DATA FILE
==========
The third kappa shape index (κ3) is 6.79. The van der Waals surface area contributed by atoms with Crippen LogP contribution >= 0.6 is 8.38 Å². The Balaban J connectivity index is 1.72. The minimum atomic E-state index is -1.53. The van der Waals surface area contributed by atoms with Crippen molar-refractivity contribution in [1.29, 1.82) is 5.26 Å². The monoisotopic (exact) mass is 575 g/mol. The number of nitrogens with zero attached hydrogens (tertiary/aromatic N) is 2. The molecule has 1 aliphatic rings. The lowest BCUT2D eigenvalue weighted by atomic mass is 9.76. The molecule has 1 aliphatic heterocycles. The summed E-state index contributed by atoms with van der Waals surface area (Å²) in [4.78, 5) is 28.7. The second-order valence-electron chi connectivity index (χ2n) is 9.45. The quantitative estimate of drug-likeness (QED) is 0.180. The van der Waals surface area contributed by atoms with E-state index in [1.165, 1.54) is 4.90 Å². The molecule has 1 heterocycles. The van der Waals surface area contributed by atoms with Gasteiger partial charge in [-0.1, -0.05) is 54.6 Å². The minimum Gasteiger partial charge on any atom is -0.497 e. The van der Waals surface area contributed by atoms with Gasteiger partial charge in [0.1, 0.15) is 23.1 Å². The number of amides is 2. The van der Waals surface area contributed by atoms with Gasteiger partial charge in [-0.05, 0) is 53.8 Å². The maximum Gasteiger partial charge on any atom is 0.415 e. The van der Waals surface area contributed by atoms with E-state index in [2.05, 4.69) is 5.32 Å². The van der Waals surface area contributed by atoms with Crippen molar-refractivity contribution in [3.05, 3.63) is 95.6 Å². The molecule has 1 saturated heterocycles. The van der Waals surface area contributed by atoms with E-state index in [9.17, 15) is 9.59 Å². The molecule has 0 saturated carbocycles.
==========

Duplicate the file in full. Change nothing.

The third kappa shape index (κ3) is 6.79. The van der Waals surface area contributed by atoms with Crippen LogP contribution >= 0.6 is 8.38 Å². The Balaban J connectivity index is 1.72. The minimum atomic E-state index is -1.53. The van der Waals surface area contributed by atoms with Crippen molar-refractivity contribution in [1.29, 1.82) is 5.26 Å². The monoisotopic (exact) mass is 575 g/mol. The number of nitrogens with zero attached hydrogens (tertiary/aromatic N) is 2. The molecule has 1 aliphatic rings. The lowest BCUT2D eigenvalue weighted by atomic mass is 9.76. The molecule has 1 aliphatic heterocycles. The summed E-state index contributed by atoms with van der Waals surface area (Å²) in [4.78, 5) is 28.7. The second-order valence-electron chi connectivity index (χ2n) is 9.45. The quantitative estimate of drug-likeness (QED) is 0.180. The van der Waals surface area contributed by atoms with E-state index in [1.165, 1.54) is 4.90 Å². The molecule has 1 heterocycles. The van der Waals surface area contributed by atoms with Gasteiger partial charge in [-0.1, -0.05) is 54.6 Å². The minimum Gasteiger partial charge on any atom is -0.497 e. The van der Waals surface area contributed by atoms with Gasteiger partial charge in [0.1, 0.15) is 23.1 Å². The number of amides is 2. The van der Waals surface area contributed by atoms with Gasteiger partial charge in [-0.05, 0) is 53.8 Å². The maximum Gasteiger partial charge on any atom is 0.415 e. The van der Waals surface area contributed by atoms with E-state index in [2.05, 4.69) is 5.32 Å². The van der Waals surface area contributed by atoms with Crippen molar-refractivity contribution in [3.05, 3.63) is 95.6 Å². The molecule has 1 saturated heterocycles. The van der Waals surface area contributed by atoms with E-state index in [9.17, 15) is 9.59 Å². The molecule has 0 saturated carbocycles.